Philology Phriday––Human

23 Jul

Are we human or are we dancer? This is the question of the day. So important and pressing that I’d like to spend today’s philology phriday looking at the use of the word human.

It is an adjective that stems from the Latin humanus which meant, as the OED glosses, “characteristic of people, civilized, cultured, cultivated, kindly, or considerate”. The Middle French humain was used to specify characteristics belonging to people as opposed to animals or god(s), thus placing people in a very strange third space between the divine and the animal, almost as if humans are alone in this existence (just as god(s) and animals are) left without anyone to truly connect with besides themselves. A sad conception, no?

The word is also used in parasynthetic adjective combinations like human-headed or human-hearted, once again implying a sense of difference or speciality. The head or the heart is human as opposed to just being a head or a heart. Other uses of human are non parasynthetic, a big one being THE HUMAN CONDITION, which again classifies human existence as different from other existences, not necessarily special or better, but different. Some, however, would claim that the human condition is the best of the conditions. Mark Twain even wrote, although satirically, that the World Was Made for Man (man, of course, being the long-used sexist classification for human being (human also being opposed to just being)):

“Man has been here 32,000 years. That it took a hundred million years to prepare the world for him is proof that that is what it was done for. I suppose it is. I dunno. If the Eiffel tower were now representing the world’s age, the skin of paint on the pinnacle-knob at its summit would represent man’s share of that age; & anybody would perceive that that skin was what the tower was built for. I reckon they would. I dunno.”

I think I have implied heavily-handed enough what this idea of difference between human and non-human does. The well-known Australian philosopher Peter Singer also had something to say on the matter. He is famous for his argument against “speciesism” or discrimination based on species. He argues that a utilitarian ethic should take into account the well-being of all beings, and that “speciesist” favoritism of human beings over other beings is an incomplete utilitarianism. I’m unsure if he’s actually on to something. But if I had to state my own beliefs, I would only say that it seems near-impossible for human beings to consider the well-being of all beings, proven emphatically by our incessant lack of regard for our own species. Then again, who am I to say what approach toward a more just world is appropriate. If it takes a holer holistic approach, then so be it. But let’s tread lightly, as we’re still wondering if we are human or dancer, still not really knowing what each term really means only how it is used in certain (musical/philosophical) contexts.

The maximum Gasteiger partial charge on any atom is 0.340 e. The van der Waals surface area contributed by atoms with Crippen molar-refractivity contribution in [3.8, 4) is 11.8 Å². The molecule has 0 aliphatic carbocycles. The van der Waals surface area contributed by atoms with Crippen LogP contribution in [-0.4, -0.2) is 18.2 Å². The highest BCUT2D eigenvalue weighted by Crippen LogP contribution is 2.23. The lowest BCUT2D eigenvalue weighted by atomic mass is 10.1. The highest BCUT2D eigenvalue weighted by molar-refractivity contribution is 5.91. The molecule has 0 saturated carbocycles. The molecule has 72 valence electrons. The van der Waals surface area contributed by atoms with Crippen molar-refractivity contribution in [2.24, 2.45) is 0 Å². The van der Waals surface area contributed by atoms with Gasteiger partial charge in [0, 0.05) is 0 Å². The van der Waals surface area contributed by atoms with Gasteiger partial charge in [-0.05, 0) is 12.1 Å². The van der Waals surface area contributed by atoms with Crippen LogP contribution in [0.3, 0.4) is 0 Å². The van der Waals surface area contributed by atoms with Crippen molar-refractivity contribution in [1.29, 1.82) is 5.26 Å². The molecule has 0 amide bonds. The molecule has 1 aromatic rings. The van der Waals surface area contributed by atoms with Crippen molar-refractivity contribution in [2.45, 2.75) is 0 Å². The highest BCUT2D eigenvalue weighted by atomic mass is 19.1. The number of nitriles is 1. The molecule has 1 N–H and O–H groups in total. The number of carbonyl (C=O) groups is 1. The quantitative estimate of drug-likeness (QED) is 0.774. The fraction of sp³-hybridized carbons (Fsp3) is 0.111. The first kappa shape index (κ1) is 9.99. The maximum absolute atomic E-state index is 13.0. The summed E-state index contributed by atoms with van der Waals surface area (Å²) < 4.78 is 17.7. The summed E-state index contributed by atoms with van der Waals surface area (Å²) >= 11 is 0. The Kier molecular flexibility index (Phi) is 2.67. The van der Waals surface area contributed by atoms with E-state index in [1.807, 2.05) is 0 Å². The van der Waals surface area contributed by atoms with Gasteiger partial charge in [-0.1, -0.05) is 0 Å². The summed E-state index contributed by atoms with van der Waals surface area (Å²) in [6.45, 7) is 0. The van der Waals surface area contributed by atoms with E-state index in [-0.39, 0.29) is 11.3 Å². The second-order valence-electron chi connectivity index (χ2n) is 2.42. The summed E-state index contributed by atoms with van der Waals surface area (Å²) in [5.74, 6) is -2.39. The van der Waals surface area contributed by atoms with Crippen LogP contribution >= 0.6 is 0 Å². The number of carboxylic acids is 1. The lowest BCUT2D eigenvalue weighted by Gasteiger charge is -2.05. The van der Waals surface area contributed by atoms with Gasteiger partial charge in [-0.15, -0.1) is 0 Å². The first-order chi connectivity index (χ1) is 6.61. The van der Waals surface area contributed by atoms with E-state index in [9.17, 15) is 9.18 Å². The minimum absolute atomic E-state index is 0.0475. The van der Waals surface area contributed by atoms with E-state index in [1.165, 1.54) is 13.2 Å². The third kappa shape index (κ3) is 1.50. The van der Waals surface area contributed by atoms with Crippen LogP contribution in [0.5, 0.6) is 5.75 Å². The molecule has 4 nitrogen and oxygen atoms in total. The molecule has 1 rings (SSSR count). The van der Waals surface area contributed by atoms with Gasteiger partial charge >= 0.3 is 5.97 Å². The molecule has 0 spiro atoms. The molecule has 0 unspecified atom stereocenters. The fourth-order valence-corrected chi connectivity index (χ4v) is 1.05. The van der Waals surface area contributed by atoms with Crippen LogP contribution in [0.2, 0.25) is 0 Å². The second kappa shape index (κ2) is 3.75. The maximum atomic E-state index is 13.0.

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2 Responses to “Philology Phriday––Human”

  1. Jess July 23, 2010 at 7:41 pm #

    Oh god. So damn good.

    • Jess July 23, 2010 at 7:41 pm #

      *human

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